DURAN v. PEOPLE

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Court of Appeal, Fourth District, Division 3, California.

Jose Luis DURAN, Petitioner, v. The SUPERIOR COURT of Orange County, Respondent; The PEOPLE, Real Party In Interest.

No. G020454.

Decided: October 31, 1996

Stephen J. Biskar, Associate Defender, and Constance Istratescu, Deputy Associate Defender, for Petitioner. Michael R. Capizzi, District Attorney, and David S. Kirkpatrick, Deputy District Attorney, for Real Party in Interest.

OPINION

Following a verdict finding defendant Jose Luis Duran guilty of second degree murder, he petitioned the trial court for an order disclosing personal identifying information on the jurors who decided his case.   The petition showed that, subsequent to the trial, a juror provided information critical of the deliberation process, including consideration of a newspaper article critical of the criminal justice system.   The trial court denied the petition and defendant sought relief in this court.   We issue this peremptory writ, ordering the court to schedule and conduct a hearing pursuant to Code of Civil Procedure section 237 (all further statutory references are to the Code of Civil Procedure unless otherwise indicated).

The petition seeking personal juror identifying information was supported by a declaration from defendant's trial attorney.   The declaration discloses that, after the verdict was returned, Mr. Palmroth, one of the jurors, told counsel:  “a) A juror initiated deliberations by saying, ‘A man is dead and someone has to pay.’   Several jurors apparently agreed with this remark and told Mr. Palmroth that he would have to convince them of Mr. Duran's innocence, thereby disregarding Mr. Duran's right to the presumption of innocence. [¶] b)  One juror gave Mr. Palmroth, [sic ] a newspaper article that discussed the Simpson and Menendez cases and severely criticized the criminal justice system and the conduct of criminal defense lawyers.   The juror told [Palmroth] the artcicle [sic ] would help him decide [the case]. [¶] c) At least one juror impermissibly considered Mr. Duran's potential penalty.”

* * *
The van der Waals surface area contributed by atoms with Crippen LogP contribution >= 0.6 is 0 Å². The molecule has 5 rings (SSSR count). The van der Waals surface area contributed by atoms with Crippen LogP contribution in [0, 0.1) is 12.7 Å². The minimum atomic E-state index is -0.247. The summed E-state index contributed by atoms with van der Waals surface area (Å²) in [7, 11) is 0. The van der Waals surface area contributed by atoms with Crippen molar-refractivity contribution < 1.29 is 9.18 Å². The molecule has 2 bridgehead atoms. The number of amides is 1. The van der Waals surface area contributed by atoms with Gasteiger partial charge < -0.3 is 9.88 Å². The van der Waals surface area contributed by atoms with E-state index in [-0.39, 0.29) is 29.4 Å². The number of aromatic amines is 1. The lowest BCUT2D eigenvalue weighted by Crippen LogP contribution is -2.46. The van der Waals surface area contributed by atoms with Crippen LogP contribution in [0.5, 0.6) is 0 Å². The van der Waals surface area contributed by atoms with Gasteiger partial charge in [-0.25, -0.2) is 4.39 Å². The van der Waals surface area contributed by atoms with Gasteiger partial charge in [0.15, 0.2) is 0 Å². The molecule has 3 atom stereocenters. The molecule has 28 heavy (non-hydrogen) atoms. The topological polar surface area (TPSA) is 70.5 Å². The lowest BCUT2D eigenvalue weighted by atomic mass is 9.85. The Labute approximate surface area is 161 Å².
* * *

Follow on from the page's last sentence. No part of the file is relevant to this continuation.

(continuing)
The petition filed here asserts three additional instances of alleged jury misconduct.   However, since these instances were not presented to the trial court, we will not consider them.   We also note that the declaration supporting the petition in the trial court consisted solely of hearsay and thus might have been rejected on that ground.  (People v. Villagren (1980) 106 Cal.App.3d 720, 729–730, 165 Cal.Rptr. 470.)   But there is no indication in the record that the People objected to the court considering the declaration's statements and the objection is therefore waived.  (People v. Anderson (1974) 43 Cal.App.3d 94, 103, 117 Cal.Rptr. 507.)   Likewise, the failure to supply a copy of the allegedly offending newspaper article might have been a basis for an objection based on the best evidence rule.  (Evid.Code, § 1500.)   Here also, the failure of the district attorney to object constitutes a waiver.  (Sublett v. Henry's Turk and Taylor Lunch (1942) 21 Cal.2d 273, 276, 131 P.2d 369.)